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Feature Article: A life of brine… or how I made a great bird fantastic

brine in a bucket ready for the turkey
A fine brine, ready to work its magic.

I’ve become somewhat obsessed with salt. Now before the health police bang me to rights over daring to start a food blog article with such a provocative statement, I should point out that this is a positive thing as far as my cooking is concerned. You see, I haven’t become fixated with over seasoning my meals, far from it. However, I have discovered the age-old techniques of preserving food – and potentially enhancing the way it cooks – that are salting and brining.

A wee while ago on Scrumptious Scran I mentioned how – inspired by Tim Hayward’s excellent Food DIY – I decided to attempt producing my own salt fish – salted coley, to be precise. The process was both straight forward – merely involving parcelling the soft fillets in sea salt – and fascinating, as the liquid was sucked from the flesh turning it stiff and dry. And when ready to cook with the salt fish all that is to be done is to rehydrate them in a few changes of fresh water for 24 hours or so. I can testify that when incorporated in croquetas the salt fish was delicious, with deep seafood flavour that wasn’t salty at all.

home cured salt fish on a plate
Delicious, home-made salt fish.

And that delicate, yet significant, flavour change is something key. Certainly the primary function of salting food is to preserve it, which is why the process was so popular in the days before refrigeration. But the way salt interacts with meat, fish, and even vegetables can also enhance the taste and texture of the foodstuff. I shall spare you the detailed chemistry lesson, but basically salt reacts with the proteins in the foodstuff to subtly change their structure. This can ultimately transform the tenderness and succulence of your salted food of choice, in addition to how it tastes. Treating food with salt is certainly not a dry subject though, oh no. I am talking brine.

I first became properly aware of soaking food in salty liquid – which is basically what brining involves – when I got my hands on Jane Grigson’s inspiring book, Good Things (to Eat). Although originally published in the early 1970’s the passion for great British ingredients and culinary traditions expressed in this work are still current today. And it features a whole chapter on salting meat, including Grigson’s own recipe for brine, which basically consists of equal parts of sea salt and brown sugar dissolved in water. Yet interestingly, it also features the addition of aromatics – such as bay leaves, juniper berries, and peppercorns – which impart subtle notes of flavour to the meat that is soaked and preserved in the liquid.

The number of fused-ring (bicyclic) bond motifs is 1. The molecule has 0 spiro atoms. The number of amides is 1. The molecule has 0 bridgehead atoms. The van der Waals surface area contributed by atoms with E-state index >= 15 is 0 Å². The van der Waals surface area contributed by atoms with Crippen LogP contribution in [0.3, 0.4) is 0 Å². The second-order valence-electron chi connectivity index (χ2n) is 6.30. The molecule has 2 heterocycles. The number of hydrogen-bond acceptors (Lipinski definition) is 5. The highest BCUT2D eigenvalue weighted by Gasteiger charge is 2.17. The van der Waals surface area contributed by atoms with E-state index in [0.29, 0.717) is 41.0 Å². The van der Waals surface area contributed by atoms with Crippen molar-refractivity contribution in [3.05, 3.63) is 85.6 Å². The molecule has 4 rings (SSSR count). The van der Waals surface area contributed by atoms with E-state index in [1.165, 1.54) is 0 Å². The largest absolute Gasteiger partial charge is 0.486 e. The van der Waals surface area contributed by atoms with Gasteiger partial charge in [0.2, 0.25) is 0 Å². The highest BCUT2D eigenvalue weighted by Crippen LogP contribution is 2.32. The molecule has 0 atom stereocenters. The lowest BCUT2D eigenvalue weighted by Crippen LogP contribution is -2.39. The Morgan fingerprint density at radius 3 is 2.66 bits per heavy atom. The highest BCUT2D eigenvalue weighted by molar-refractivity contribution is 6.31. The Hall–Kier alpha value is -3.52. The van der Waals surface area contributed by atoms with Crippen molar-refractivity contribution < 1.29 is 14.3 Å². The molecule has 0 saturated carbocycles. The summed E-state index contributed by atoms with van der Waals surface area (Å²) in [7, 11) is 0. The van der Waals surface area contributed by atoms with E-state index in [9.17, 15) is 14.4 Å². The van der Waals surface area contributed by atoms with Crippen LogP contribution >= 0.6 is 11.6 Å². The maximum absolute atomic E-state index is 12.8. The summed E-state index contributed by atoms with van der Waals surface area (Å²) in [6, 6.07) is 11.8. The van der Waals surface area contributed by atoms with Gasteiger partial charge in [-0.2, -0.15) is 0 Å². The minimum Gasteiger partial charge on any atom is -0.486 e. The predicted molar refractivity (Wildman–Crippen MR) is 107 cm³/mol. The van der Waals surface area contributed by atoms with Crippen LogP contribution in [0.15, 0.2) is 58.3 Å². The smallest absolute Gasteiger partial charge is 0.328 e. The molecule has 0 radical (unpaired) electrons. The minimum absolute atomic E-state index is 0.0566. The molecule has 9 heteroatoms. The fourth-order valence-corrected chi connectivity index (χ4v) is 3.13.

Now we are in the depths of January the festive season might seem just a distant memory, but the Christmas just past provided an opportunity to dip my toe into the pond of brining. Turkey is the festive bird of choice at Scrumptious Scran Towers, primarily because my father-in-law is pretty traditional when it comes to Christmas dinner. I always try and get the best quality turkey available – bronze of feather, free-range, organic, probably called Horatio or something similar – to ensure two things: that the meat actually tastes of something; and that it isn’t dry. Choosing top quality usually delivers. But having witnessed a festive TV programme where Nigella waxed lyrical about brining one’s turkey for 24 hours before cooking, I wondered if this could make an already great fowl even more tender and flavoursome, as La Lawson claims.

a turkey in a bucket ready for brining
Horatio the turkey, ready for a brine bath.

So at lunchtime last Christmas eve Horatio the turkey was deposited into a lidded plastic tub together with sufficient salt, sugar and water to make a brine, and a whole host of herbs and spices – bay leaves, cloves, allspice berries, cinnamon sticks, star anise, peppercorns, juniper berries, clementine juice and peel, thyme, parsley and onions. Then into the fridge it went, until about an hour before cooking Christmas dinner was due to commence, whence it was drained, dried and brought up to room temperature. A mere two and a half hours in the oven – I certainly wasn’t going to overcook the turkey, as much as I wasn’t going to undercook it either – and the bird looked and smelled perfect. But how did it taste?

To be honest, it was blinking amazing. My father-in-law proclaimed it was the most moist, tastiest turkey he had ever sampled. The flesh was truly tender and not at all dry – which was down to more than just the quality of the bird, as the brining process helps lock moisture into the meat. And it had an almost mild gamey flavour, somewhere between guinea fowl and pheasant, but also with a very subtle hint of the aromatics that had gone into brine. This is certainly how I shall prepare our turkey from now on, but brining is not just for Christmas, as Jane Grigson’s recipes for salt duck and spiced salt beef clearly demonstrate. Watch this space!